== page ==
Abbey Bookshelf: An Altar in the World (on belief and practice)

“Welcome to your own priesthood,
practiced at the altar of your own life.” (xvii)

“Christianity ‘is not a set of beliefs or doctrines one believes in order to be a Christian, but rather Christianity is to have one’s body shaped, one’s habits determined, in such a way that the worship of God is unavoidable.’ (quote from Stanley Hauerwas) In our embodied life together, the words of our doctrines take on flesh.  If one of our orthodox beliefs has no corporeal value, if we cannot come up with a single consequence it has for our embodied life together, then there is good reason to ask why we should bother with it at all.” (44-45)

An Altar in the World: A Geography of Faith by Barbara Brown Taylor

“I say that religion isn’t about believing things. It’s ethical alchemy. It’s about behaving in a way that changes you, that gives you intimations of holiness and sacredness.”

Karen Armstrong

I began reflecting on Taylor’s beautiful book a few weeks ago. For many months now I have come to a place in my spiritual life where belief is far less important than practice.  In the world around us, we are inundated with messages rooted in a battle over beliefs, but very little of which spills over into how we actually treat one another.

Karen Armstrong writes that belief is only a very recent religious emphasis, emerging in the western world in the 17th century, when the definition of belief became much narrower in focus to mean an intellectual assent.  But, she goes on to say, religion is not about belief but about how we behave. “Doctrine are to be understood as summons to action. You only understand them when you put them into practice. Pride of place is given to compassion. When we get rid of ego we grow closer to the divine. Any belief that leads to hatred of others is illegitimate.”

For me, orthopraxis (right practice) has always been more important than orthodoxy (right belief).  In an interview with Raimundo Pannikar I recently read, a man who was raised by a Catholic mother and Hindu father, considers himself fully both. “How is that possible?” he asks. “By living religion as an experience rather than as an ideology,” Pannikar responds.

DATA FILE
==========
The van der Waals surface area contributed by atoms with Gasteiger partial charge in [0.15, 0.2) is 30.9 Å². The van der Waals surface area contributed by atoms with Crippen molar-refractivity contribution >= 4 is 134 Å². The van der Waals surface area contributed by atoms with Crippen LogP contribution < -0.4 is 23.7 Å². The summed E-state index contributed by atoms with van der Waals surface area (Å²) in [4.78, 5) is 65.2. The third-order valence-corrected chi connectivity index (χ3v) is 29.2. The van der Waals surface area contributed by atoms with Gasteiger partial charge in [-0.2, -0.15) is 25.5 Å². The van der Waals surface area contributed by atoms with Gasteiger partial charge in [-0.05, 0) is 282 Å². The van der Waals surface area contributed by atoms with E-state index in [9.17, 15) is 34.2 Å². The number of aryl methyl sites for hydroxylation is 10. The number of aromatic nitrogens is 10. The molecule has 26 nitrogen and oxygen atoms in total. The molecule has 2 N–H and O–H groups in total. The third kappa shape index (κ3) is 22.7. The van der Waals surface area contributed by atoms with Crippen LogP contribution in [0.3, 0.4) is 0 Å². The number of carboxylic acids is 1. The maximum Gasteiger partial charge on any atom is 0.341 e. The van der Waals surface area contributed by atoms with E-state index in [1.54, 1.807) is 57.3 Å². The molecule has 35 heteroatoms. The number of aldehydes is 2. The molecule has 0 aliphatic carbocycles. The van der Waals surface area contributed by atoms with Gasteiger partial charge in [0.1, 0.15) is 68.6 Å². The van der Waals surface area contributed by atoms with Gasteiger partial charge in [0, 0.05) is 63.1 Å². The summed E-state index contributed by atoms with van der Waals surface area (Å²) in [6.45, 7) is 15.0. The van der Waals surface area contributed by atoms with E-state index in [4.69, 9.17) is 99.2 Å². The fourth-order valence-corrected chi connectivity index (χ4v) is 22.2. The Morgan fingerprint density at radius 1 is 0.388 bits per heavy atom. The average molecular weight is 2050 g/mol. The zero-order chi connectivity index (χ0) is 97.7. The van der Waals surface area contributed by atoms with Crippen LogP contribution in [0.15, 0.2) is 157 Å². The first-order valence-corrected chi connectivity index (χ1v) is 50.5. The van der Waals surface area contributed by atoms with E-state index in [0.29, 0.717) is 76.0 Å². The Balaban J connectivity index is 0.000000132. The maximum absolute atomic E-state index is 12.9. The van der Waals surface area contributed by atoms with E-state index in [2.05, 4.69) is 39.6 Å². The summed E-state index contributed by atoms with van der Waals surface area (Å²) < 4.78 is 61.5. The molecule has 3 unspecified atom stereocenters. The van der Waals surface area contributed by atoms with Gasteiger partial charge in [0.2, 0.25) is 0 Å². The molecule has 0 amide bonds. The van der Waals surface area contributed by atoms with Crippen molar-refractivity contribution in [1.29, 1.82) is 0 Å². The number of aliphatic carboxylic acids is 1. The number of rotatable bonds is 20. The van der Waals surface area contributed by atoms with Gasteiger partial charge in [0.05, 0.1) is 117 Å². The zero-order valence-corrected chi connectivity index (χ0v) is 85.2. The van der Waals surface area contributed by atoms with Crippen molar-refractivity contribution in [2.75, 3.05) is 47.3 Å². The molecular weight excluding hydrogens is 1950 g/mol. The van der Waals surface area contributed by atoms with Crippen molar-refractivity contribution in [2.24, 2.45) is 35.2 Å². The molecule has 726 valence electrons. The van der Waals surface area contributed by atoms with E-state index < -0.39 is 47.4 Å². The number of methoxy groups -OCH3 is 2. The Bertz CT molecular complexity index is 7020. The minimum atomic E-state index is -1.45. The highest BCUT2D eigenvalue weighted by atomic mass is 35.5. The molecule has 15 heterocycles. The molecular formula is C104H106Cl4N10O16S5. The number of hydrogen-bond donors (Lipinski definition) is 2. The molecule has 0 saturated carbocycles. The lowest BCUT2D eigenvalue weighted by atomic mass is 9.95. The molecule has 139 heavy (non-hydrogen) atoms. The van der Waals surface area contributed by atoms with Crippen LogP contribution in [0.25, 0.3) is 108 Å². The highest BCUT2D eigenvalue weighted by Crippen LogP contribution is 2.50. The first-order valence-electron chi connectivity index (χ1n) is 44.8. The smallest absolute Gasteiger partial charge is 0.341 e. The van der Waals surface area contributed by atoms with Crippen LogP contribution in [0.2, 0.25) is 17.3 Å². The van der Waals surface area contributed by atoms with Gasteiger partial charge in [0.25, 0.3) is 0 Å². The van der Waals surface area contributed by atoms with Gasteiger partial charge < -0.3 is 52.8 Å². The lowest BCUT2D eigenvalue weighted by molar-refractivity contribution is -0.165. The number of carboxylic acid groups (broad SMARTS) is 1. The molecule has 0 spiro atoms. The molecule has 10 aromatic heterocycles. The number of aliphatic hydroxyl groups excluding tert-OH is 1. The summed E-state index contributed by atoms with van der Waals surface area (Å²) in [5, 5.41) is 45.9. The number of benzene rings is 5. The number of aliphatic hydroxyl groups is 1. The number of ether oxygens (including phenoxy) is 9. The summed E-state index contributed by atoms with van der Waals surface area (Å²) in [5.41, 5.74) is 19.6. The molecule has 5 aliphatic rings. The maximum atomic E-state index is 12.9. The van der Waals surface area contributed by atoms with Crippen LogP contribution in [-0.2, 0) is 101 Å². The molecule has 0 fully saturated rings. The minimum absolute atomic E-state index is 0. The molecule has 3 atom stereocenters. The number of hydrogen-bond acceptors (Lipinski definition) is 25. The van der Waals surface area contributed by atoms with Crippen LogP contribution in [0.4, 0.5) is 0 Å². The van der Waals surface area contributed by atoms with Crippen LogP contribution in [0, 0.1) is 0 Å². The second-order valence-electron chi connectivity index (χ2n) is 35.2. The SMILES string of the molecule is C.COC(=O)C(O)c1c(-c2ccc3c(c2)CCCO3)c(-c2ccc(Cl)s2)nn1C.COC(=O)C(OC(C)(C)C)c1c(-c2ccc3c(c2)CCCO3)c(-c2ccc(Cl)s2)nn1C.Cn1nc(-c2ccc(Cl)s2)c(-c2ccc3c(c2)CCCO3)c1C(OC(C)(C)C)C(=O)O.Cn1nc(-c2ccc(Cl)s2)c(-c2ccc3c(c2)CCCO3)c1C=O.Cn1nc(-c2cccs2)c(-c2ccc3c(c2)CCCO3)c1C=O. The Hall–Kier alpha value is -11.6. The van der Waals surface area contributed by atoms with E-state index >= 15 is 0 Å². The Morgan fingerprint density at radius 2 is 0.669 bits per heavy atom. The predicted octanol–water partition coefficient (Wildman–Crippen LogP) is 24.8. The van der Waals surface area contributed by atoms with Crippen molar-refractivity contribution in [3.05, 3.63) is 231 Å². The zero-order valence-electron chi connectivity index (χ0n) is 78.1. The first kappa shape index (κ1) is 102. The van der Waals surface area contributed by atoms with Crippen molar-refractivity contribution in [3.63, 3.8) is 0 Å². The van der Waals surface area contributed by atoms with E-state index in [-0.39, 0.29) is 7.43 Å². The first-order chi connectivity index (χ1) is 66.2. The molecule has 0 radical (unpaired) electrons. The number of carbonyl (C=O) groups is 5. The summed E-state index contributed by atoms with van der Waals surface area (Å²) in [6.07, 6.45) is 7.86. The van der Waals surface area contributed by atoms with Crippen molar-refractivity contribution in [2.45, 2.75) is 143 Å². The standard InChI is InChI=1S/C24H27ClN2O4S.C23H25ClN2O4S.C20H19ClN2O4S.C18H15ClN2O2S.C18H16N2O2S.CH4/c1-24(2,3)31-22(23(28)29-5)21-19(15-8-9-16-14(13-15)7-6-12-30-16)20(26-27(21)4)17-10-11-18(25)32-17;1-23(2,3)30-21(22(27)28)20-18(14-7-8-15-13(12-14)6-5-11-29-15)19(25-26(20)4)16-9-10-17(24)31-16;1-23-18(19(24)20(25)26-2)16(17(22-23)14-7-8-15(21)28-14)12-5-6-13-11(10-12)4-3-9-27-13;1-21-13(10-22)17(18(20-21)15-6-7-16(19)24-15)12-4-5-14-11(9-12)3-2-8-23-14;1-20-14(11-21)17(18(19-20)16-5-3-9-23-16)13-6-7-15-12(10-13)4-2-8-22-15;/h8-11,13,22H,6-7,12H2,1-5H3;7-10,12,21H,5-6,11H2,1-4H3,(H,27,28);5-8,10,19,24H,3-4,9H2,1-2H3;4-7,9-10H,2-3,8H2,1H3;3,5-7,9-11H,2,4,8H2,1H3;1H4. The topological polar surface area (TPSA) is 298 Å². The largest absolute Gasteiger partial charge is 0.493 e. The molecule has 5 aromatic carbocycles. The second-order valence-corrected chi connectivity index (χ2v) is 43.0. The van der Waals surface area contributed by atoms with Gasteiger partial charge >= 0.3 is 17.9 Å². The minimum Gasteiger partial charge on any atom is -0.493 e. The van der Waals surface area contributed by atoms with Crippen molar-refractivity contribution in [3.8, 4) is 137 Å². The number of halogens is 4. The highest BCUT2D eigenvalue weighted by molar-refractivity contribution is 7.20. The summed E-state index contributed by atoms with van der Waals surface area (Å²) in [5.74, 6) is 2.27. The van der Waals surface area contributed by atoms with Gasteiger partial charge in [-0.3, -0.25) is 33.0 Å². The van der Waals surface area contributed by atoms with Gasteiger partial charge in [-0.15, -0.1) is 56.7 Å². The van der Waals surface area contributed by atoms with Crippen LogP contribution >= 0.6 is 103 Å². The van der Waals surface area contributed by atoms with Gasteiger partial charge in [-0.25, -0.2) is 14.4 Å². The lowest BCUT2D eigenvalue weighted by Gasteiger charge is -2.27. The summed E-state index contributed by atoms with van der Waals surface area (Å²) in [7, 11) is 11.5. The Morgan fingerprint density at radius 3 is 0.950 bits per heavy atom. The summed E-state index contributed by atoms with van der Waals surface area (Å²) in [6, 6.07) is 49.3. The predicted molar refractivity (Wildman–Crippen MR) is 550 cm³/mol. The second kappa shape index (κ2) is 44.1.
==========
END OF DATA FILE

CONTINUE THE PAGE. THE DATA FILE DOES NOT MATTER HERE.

One of the many reasons I love monastic spirituality and am a Benedictine Oblate is I find in this path a call to practice hospitality, humility, contemplative ways of being, a movement toward radical simplicity, and service shaped by love. These are not abstract concepts, but ideas which become real only when enfleshed. My spiritual director said to me the other day, “everything we do is a form of self-narration.”  I have been contemplating this phrase, wondering what story my life and practice tells about me.  Am I witness to compassion?  Does my life lay bare an authentic journey toward love?  Is my belief in the enlivening and transforming power of creativity expressed in how I perform the daily tasks of my day? Do I embody the things I say I value most?

What is the story your life tells about what you consider to be most vital in the world?  Has your body been shaped by what you believe to be true, so that every movement, every word transforms you?

© Christine Valters Paintner at Abbey of the Arts:
Transformative Living through Contemplative & Expressive Arts

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8 Responses

  1. Do you believe that there are other sacred words besides the Bible that we should follow? Do you believe that there is more than one way to God the Father except through the Son, Jesus Christ?

  2. I actually believe that God is big enough to offer multiple sacred words and paths to people. It is not a watering down but a mutual enrichment. We can not possibly contain the vast beauty and complexity of God with our own minds. My issue here is, in part, that so often those who proclaim to follow God’s Word are some of the least compassionate and welcoming people I know. When Word becomes prized over action, and righteousness over love, the true meaning of religion has become distorted.

  3. What often happens when orthodoxy is left behind is a watered down version of the Word. We need both God’s Word AND action. Can we not have both? We must have both to be pleasing to our Lord. If He didn’t care about the sacredness of his Word, why give it to us?

  4. kigen, yes indeed, we much approach each other with humility and care.

    Thanks for the link Maureen. Karen Armstrong also has a new book out – The Case for God.

    debbie, I fully support your right to believe as you do, but your comment actually reflects what I was suggesting is not a helpful approach – by insisting on orthodoxy rather than seeing where our actions extend care out to the world and embracing the compassion of those who believe differently than we do.

  5. Remember that James said, “I will show you my faith by what I do.” Our faith and belief in God should produce our good works. Any other works done for any other reason or in any other name aren’t good in God’s sight. They’re “bad good works” as Dr. John Gerstner called them.

    And to Kigen, true peace will only come about when Christ’s enemies are made his footstool. I think it’s a good thing to seek peace but not at the cost of the purity of Holy Scripture. Christianity cannot be practiced alongside any other religion. God makes that pretty plain to the ancient Hebrews who tried it.

  6. I just listened to Karen Armstrong’s Ted Talk. She is a wonderful speaker and scholar. What she has to say is so vital. That she believes such a Charter is possible fills my heart with hope.

    I used a bit of Armstrong’s quote as the Thought for the Day on my blog and linked from my blog to yours.

  7. Gandhi carried both the Bible and the Bhagavagita with him whereever he went. He believed, as many Christians peacemakers do also, that through interfaith communication peace can be won

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